Citi’s Asia closures may make sense today – but at what future cost?

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Jane Fraser’s decision to exit 13 Asian and EMEA retail markets makes sense if the capital is redeployed in better businesses. But has Citi forgotten the power of the Asian consumer and what they will become?

Mike Mayo had a triumphant tone on the Citi earnings call.

The Wells Fargo analyst has been calling for Citi to divest its Asian consumer businesses with such regularity and belligerence that it had become something of a running gag in the industry.

Yesterday, he got his way, as new chief executive Jane Fraser announced plans to get out of 13 Asian and EMEA consumer franchises – including China.

“What are you, 45 days in the job?” he asked Fraser. “I guess you’re not wasting any time.” He would later call it the boldest step since Sandy Weill was CEO.

“I’m going to have to think of new questions,” he added.

Fraser’s bold move, a classic new-CEO-new-broom play, makes perfect sense when viewed through the sharp New York lens of Fraser, Mayo, their peers and Citi’s institutional investors.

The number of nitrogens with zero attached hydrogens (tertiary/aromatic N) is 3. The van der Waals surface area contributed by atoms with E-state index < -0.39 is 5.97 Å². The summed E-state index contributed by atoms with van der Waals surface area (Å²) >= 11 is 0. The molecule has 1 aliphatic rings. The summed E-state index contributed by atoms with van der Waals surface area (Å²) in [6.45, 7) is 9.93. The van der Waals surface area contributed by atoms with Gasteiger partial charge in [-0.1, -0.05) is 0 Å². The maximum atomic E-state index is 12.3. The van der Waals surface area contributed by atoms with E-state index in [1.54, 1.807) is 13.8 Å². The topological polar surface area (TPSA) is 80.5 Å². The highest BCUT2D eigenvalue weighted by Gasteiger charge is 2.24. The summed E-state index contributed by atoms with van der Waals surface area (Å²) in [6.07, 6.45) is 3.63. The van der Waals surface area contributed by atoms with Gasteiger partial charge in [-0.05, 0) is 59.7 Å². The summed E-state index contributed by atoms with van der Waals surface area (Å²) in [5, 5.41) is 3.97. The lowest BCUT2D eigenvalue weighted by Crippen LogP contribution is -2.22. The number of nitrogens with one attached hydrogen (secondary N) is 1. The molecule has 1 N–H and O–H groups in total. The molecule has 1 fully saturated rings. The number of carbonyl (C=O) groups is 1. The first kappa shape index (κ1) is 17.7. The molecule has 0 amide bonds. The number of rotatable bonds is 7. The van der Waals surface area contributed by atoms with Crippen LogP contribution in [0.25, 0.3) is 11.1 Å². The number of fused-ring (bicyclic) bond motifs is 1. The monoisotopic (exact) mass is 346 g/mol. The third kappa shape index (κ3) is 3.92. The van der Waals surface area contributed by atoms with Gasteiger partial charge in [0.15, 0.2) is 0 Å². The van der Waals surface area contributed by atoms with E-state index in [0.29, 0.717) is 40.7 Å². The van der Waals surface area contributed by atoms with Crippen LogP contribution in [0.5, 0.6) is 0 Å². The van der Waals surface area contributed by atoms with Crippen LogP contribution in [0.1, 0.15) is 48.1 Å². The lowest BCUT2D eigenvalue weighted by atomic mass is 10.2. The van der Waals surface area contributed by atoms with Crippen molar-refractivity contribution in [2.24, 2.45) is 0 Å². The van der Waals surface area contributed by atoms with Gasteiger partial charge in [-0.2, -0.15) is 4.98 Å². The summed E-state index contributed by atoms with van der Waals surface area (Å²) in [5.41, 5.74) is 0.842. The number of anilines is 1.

From that vantage point, the logic goes like this: Citi lags JPMorgan, Goldman Sachs and other banking leaders on any return metric you like to mention – Citi’s preferred approach is return on invested tangible capital – and something must be done about it.

Most of Citi’s consumer businesses, while decent and sometimes outright successful, hog capital without offering much in return to justify the outlay, this logic continues. No other US bank runs any similar network.

Surely, that capital would be better deployed elsewhere, by bolstering Citi’s considerable progress in Asia in wealth management and institutional, and using the established and well-scaled Hong Kong and Singapore consumer operations as hubs.

Citi revealed numbers to support the view. The 2020 contribution of the 13 exit markets, in aggregate, was $4.2 billion of revenues, $3.3 billion of operating expenses – and zero net income.

Australia, China, India, Indonesia, Vietnam, Taiwan and the others combined brought no profitability at all in 2020. Case closed.

Or is it?

Read the full article here

Chris Wright
Chris Wright
Chris is a journalist specialising in business and financial journalism across Asia, Australia and the Middle East. He is Asia editor for Euromoney magazine and has written for publications including the Financial Times, Institutional Investor, Forbes, Asiamoney, the Australian Financial Review, Discovery Channel Magazine, Qantas: The Australian Way and BRW. He is the author of No More Worlds to Conquer, published by HarperCollins.

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